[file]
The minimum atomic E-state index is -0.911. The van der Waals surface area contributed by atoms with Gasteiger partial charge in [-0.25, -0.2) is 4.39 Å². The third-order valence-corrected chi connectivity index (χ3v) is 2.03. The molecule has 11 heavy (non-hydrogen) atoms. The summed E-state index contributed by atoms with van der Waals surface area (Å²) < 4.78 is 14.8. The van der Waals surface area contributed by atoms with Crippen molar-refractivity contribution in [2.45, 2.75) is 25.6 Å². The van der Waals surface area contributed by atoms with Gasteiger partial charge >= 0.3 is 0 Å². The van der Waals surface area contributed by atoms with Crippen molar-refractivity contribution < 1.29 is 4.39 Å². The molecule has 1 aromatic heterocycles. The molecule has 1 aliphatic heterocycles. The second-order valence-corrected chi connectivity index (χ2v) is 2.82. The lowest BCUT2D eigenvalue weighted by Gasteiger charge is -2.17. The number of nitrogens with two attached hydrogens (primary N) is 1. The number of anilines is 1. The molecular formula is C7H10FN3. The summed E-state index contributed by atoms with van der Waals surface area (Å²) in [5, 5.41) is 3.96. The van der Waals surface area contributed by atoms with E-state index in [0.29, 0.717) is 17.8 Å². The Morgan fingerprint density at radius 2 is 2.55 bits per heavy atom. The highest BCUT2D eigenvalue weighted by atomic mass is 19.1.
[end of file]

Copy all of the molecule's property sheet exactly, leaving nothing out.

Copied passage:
The minimum atomic E-state index is -0.911. The van der Waals surface area contributed by atoms with Gasteiger partial charge in [-0.25, -0.2) is 4.39 Å². The third-order valence-corrected chi connectivity index (χ3v) is 2.03. The molecule has 11 heavy (non-hydrogen) atoms. The summed E-state index contributed by atoms with van der Waals surface area (Å²) < 4.78 is 14.8. The van der Waals surface area contributed by atoms with Crippen molar-refractivity contribution in [2.45, 2.75) is 25.6 Å². The van der Waals surface area contributed by atoms with Gasteiger partial charge >= 0.3 is 0 Å². The van der Waals surface area contributed by atoms with Crippen molar-refractivity contribution < 1.29 is 4.39 Å². The molecule has 1 aromatic heterocycles. The molecule has 1 aliphatic heterocycles. The second-order valence-corrected chi connectivity index (χ2v) is 2.82. The lowest BCUT2D eigenvalue weighted by Gasteiger charge is -2.17. The number of nitrogens with two attached hydrogens (primary N) is 1. The number of anilines is 1. The molecular formula is C7H10FN3. The summed E-state index contributed by atoms with van der Waals surface area (Å²) in [5, 5.41) is 3.96. The van der Waals surface area contributed by atoms with E-state index in [0.29, 0.717) is 17.8 Å². The Morgan fingerprint density at radius 2 is 2.55 bits per heavy atom. The highest BCUT2D eigenvalue weighted by atomic mass is 19.1.